Vietnam calls for global food security
Ambassador Dang Hoang Giang – Head of the Permanent Delegation of Vietnam to United Nations On May 19, Vietnam emphasized that ensuring food security is the foundation of peace, stability and development.
Continue to contribute to the common effort
At the discussion session, the United Nations Secretary-General and speakers were deeply concerned about the current unprecedented increase in food insecurity. More than 811 million people are suffering from food shortages, of which more than 60% live in countries with conflict and instability such as Afghanistan, Syria, Yemen, Ukraine… The Secretary-General called on the international community to strengthen commitments. to jointly fund programs for food and humanitarian relief, promote cessation of conflict and compliance with international humanitarian law, as well as strengthen sustainability efforts and address intertwined challenges. on food, energy and finance.
Head of Vietnam’s Permanent Delegation to the United Nations Dang Hoang Giang emphasized that Vietnam shares the common concern of the international community about the fact that the world food system is increasingly being challenged, seriously affecting food security. food security of countries, especially developing countries and countries in conflict.
The Ambassador said that it is necessary to take sustainable measures to strengthen the capacity of developing and conflict-affected countries in ensuring food supply and improving people’s living standards, as well as promoting promote resolving root causes of conflict, building peace, and preventing conflict. The Ambassador wished that the United Nations and its partners promptly share information on food insecurity caused or exacerbated by conflict, so that a timely response can be made.
Need a global solution
According to The Economist, the war in Ukraine is wreaking havoc on a global food system already weakened by COVID-19, climate change and an energy shock. Ukraine’s grain and oilseed exports have mostly stopped while Russia has also signaled not to export food to avoid damaging the domestic market. Russia and Ukraine provide 12% of global food trade. Wheat prices have increased 53% since the beginning of the year, up another 6% on May 16, after India reported suspending exports because of the heat wave in the country.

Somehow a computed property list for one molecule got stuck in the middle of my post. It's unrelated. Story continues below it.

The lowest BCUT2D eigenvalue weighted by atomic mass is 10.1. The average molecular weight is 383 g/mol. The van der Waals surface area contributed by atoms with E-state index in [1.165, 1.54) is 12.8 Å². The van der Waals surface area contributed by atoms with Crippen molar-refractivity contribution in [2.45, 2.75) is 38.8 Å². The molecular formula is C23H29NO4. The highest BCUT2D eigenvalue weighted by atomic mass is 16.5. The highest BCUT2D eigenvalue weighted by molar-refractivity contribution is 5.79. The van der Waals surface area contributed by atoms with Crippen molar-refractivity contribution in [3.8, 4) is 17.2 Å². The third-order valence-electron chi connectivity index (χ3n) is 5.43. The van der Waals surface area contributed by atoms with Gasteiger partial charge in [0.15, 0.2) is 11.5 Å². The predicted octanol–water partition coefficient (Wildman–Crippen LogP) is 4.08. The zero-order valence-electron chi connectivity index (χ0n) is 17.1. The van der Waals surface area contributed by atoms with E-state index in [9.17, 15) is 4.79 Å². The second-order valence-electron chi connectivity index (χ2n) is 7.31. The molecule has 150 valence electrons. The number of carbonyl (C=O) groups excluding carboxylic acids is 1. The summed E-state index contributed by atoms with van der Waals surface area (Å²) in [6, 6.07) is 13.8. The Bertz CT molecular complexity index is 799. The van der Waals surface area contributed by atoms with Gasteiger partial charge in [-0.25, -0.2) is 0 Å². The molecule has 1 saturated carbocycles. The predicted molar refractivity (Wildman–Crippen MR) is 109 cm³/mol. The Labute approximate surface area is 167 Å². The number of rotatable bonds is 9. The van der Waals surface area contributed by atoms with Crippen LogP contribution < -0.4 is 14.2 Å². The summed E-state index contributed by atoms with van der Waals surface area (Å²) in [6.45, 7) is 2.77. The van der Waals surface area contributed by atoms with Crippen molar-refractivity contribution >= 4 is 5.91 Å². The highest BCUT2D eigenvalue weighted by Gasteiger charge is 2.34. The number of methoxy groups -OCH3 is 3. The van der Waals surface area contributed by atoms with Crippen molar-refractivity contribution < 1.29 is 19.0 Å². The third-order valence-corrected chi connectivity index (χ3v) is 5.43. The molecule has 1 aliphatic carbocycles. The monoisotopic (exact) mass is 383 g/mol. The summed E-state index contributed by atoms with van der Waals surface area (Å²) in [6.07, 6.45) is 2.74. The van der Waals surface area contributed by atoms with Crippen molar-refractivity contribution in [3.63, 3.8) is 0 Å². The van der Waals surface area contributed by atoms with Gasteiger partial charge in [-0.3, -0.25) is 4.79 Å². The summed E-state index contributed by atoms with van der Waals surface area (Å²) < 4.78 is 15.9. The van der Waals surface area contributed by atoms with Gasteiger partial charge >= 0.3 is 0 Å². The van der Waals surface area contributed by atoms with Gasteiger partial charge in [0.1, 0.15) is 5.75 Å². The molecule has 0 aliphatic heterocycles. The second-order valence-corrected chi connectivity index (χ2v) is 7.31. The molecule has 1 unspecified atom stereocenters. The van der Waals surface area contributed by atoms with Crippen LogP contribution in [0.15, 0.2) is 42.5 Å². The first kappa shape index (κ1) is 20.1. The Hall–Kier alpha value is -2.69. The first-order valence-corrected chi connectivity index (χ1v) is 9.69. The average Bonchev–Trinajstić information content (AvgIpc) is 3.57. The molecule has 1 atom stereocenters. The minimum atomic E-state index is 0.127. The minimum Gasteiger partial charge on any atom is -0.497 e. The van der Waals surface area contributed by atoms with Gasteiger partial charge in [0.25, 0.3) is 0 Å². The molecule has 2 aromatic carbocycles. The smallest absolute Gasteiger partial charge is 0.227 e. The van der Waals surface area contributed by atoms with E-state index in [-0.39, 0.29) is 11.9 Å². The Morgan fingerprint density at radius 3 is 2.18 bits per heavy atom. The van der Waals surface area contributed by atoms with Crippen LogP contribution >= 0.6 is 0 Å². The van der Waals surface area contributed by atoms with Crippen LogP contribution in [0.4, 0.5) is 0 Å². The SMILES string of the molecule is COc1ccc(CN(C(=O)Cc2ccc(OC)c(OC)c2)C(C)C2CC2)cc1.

United Nations Secretary-General António Guterres warned on May 18 that “the specter of global food shortages” threatens in the coming months and could last for years. The high price of essential food causes the number of undernourished people to increase by 440 million to 1.6 billion people. Nearly 250 million people are on the brink of starvation. If the fighting drags on and supplies from Russia and Ukraine continue to be limited, hundreds of millions more could fall into poverty.
Russia and Ukraine supply 28% of the world’s traded wheat, 29% of barley, 15% of corn and 75% of sunflower oil. The two countries contribute about half of the grain that Lebanon and Tunisia import, and two-thirds of the grain that Libya and Egypt import. Ukraine’s food exports provide the calories to feed 400 million people, but war is disrupting those supplies.
Even before the war, the World Food Program warned that 2022 would be a terrible year. China, the biggest wheat producer, said that after rains that delayed sowing last year, this year’s crop could be its worst ever. Now, in addition to the extreme temperatures in India, the world’s second-largest producer, the lack of rain threatens to affect yields of other foods, from the US wheat belt to the Beauce region of the US. France. The Horn of Africa is experiencing its worst drought in four decades.
All of this will have consequences for the poor. Households in emerging economies spend 25% of their budgets on food and in sub-Saharan Africa 40%. In many importing countries, the government cannot pay subsidies to increase support for the poor, especially since they have to import energy.
at Blogtuan.info – Source: laodong.vn – Read the original article here